The National Agency for Food and Drug Administration and Control (NAFDAC) says it is working on reducing importation of drugs from its present 70 per cent to 30 per cent by 2025.
NAFDAC Director-General, Prof. Mojisola Adeyeye, told our reporter on Wednesday in Lagos that this could be achieved through increased local manufacturing of drugs.
Adeyeye said that increasing local drug manufacturing would help curb prevalence substandard drugs and ensure drug security in the country.
She said: “We are using multifaceted approaches to curb substandard and falsified medicine in the country.
“If a country is over-dependent on importation of medicine, such country will get substandard drugs and if not for COVID-19, we wouldn’t have woken up from our slumber as a country.
“When I started my tenure, local manufacturing of medicine became my focus because when you increase local manufacturing you are not just giving more jobs or increasing the GDP.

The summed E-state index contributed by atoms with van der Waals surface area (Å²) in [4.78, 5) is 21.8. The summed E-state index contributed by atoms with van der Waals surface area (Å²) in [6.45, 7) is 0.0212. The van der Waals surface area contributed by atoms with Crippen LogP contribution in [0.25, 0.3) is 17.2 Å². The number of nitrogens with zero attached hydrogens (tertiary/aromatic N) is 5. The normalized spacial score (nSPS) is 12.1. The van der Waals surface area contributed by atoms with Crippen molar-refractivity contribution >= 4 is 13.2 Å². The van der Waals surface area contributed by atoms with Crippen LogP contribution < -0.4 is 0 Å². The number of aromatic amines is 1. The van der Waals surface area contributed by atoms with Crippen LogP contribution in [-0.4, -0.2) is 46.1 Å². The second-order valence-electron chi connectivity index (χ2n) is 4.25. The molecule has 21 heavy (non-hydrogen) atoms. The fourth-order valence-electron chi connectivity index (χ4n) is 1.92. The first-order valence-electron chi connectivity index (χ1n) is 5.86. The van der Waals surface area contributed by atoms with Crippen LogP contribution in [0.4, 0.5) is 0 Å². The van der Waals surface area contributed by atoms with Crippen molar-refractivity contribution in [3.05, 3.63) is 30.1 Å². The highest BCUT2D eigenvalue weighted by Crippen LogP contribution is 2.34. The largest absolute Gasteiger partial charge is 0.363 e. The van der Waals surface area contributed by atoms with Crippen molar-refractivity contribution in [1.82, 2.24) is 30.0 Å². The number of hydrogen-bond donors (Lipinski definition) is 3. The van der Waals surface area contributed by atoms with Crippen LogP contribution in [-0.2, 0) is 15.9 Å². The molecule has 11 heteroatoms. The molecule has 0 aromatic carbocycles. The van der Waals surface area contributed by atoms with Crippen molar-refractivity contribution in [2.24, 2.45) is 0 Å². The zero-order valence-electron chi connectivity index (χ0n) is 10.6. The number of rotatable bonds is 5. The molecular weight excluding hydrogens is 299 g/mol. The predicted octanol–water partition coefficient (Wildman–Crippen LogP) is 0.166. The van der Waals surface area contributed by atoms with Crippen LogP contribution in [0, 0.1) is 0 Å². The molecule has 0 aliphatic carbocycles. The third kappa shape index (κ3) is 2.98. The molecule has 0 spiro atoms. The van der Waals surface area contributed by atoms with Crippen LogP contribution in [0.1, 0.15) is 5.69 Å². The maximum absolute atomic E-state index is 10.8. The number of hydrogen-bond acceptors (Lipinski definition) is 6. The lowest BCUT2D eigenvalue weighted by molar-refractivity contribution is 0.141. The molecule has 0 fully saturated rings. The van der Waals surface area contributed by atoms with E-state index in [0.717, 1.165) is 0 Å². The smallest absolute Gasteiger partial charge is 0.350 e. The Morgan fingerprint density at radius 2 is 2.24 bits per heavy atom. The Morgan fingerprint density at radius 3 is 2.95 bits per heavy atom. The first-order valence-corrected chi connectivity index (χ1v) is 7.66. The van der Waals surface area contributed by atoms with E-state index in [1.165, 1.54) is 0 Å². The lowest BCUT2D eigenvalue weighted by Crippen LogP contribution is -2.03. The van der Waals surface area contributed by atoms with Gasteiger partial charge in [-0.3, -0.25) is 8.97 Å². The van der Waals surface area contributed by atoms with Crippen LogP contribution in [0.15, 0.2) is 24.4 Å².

“Most, importantly, you are safeguarding the health of the nation because if somebody is falsifying something on Ota, for example, we can get there within one hour and something like that had happened before.
“So, we want to change the 70 per cent importation of drugs into the country to 30 per cent by 2025, so that as a nation we can say we have drug security because we don’t have that now.
“A country that is not drug secure is not secured in other facets”.
The D-G noted that the agency had also tightened the belt around shipment of drugs into the country.
“We have read our riot act to drugs manufacturers who bring their drugs to the country if they want to be friends in trade with Nigeria.
“If they want to be friends with us, they should do what we want and not send what will kill our people and that is why we have tightened shipment of drugs into the country.
“We have been to China and India and now we deal with the lab directly not the agents like what it used to be before,” he said.